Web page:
Writing your own Prestashop Module - Part 3

Storing Module Configuration

Introduction

In the third part of this series we'll look at how we can store configuration data for our modules in the Prestashop database, and how we can allow users to interact with this data to control the module's behaviour. We will also briefly touch on how we can generate output from our module to provide visual feedback of the configuration changes.

Updated for Prestashop version 1.4 onwards.

Managing user settings

We're going to call this module "TutorialSecond" so we again need to create a new module directory and class file -- which will be named "tutorialsecond" and "tutorialsecond.php" respectively. The class file (tutorialsecond.php) should contain the following:

class Tutorialsecond extends Module
{
  private $_html = '';

  function __construct()
  {
    $version_mask = explode('.', _PS_VERSION_, 2);
    $version_test = $version_mask[0] > 0 && $version_mask[1] > 3;
    $this->name = 'tutorialsecond';
    $this->tab = $version_test ? 'others' : 'eCartService.net Tutorials';
    if ($version_test)
      $this->author = 'eCartService.net';
    $this->version = '0.1.0';
    parent::__construct();
    $this->displayName = $this->l('Second Tutorial Module');
    $this->description = $this->l('Our second module - A "Hello world" redux.');
  }

  public function getContent()
  {
  }

  private function _displayForm()
  {
  }
}
// End of: tutorialsecond.php

You will notice that we have implemented two new member functions ::getContent() and ::_displayForm(). If you upload the file to your server and install this module at this stage you should see a new option on the modules list screen for 'Second Tutorial Module'. There will now be a ">> Configure" link in the module entry, although clicking it will merely return an empty Back Office page. The presence of the ::getContent() member function is responsible for this as it provides the interface between our module and the Back Office.

In addition to these two new functions we have also added the $_html private member variable, which we will use later in this article to build the required output for display in the Back Office.

Storing and Retrieving Configuration Data

Prestashop provides a "Configuration" class which offers several member functions to manipulate configuration data, but the two key functions that will be most commonly used are:

Configuration::updateValue($key, $values, $html = false);
Configuration::get($key, $id_lang = NULL);

The Configuration::updateValue() function allows us to store a configuration option in the database (optionally in multiple languages in which case the $values parameter will be an array) and the Configuration::get() function allows us to retrieve configuration data for a selected or store default language. We will ignore the parameters that have default values for now, but will revisit the $html parameter in the Configuration::updateValue() function in the next article when we look at the subject of form validation.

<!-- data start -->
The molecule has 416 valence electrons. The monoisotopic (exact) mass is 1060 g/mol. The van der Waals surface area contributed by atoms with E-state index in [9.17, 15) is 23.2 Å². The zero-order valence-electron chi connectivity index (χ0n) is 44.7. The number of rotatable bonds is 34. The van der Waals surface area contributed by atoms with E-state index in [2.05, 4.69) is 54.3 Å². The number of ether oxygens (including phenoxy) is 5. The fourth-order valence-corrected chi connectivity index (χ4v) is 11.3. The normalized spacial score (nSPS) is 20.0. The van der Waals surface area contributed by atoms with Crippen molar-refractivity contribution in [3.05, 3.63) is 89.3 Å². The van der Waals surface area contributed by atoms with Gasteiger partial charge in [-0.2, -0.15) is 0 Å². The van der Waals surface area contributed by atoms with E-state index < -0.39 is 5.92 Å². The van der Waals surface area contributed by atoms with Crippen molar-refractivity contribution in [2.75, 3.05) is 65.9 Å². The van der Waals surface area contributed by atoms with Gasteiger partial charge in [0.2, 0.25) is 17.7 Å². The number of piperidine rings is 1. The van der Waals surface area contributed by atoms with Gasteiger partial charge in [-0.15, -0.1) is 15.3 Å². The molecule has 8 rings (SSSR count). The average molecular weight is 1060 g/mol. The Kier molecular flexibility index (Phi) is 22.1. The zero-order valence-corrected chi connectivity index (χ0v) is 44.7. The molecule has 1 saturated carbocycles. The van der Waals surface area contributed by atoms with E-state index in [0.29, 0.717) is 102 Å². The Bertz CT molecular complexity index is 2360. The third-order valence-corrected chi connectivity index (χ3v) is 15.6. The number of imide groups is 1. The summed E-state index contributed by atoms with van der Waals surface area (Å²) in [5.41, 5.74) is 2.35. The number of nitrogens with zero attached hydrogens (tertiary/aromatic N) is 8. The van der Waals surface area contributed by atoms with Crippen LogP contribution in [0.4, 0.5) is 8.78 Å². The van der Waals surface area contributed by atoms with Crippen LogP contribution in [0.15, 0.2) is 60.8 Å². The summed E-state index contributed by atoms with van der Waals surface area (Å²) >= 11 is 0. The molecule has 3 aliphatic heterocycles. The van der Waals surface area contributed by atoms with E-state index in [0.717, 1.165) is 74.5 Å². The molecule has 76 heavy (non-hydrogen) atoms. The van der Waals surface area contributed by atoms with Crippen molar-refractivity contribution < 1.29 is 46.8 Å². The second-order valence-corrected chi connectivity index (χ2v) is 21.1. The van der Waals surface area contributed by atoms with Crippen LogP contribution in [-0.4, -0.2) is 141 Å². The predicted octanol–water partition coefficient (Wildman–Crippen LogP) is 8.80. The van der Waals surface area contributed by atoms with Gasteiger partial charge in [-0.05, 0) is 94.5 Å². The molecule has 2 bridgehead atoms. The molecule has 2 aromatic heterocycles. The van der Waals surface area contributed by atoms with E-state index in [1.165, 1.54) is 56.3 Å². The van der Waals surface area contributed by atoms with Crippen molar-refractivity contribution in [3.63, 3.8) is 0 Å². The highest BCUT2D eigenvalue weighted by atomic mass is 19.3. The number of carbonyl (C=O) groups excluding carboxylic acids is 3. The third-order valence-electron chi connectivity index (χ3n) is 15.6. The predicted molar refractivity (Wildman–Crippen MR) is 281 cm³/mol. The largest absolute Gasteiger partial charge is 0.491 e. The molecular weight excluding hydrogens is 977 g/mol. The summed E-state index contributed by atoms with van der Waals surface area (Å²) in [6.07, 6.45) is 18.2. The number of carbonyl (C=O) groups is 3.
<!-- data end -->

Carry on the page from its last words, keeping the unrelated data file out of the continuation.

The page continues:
Implementing the Configure Screen

In our source file we created a private member function _displayForm(). This is entirely optional as all of the interface code could be placed in the getContent() member function, however it is highly recommended that you separate this out for the sake of easier code maintenance. We'll create a simple form within this function from with which we can capture store owner input.

private function _displayForm()
{
  $this->_html .= '
    <form action="'.$_SERVER['REQUEST_URI'].'" method="post">
      <label>'.$this->l('Message to the world').'</label>
      <div class="margin-form">
        <input type="text" name="our_message" />
      </div>
      <input type="submit" name="submit" value="'.$this->l('Update').'" class="button" />
    </form>';
}

You can see that the ::displayForm() function simply appends standard html form code to our $html member variable, with the form target being $SERVER['REQUESTURI']. Prestashop's Back Office architecture will route this to our ::getContent class member function for us to handle when the form is posted.

We next need to add code to our ::getContent() function to actually display the form and handle the form submission.

public function getContent()
{
  if (Tools::isSubmit('submit'))
  {
    Configuration::updateValue($this->name.'_message', Tools::getValue('our_message'));
  }
  $this->_displayForm();
  return $this->_html;
}

The ::getContent() function first uses another Prestashop class "Tools" to test whether we are handling the post action from the form, or whether this function is being called in another way i.e. a click on the "Configure" link in the module list -- the parameter is the name we gave to our "update" button in the form.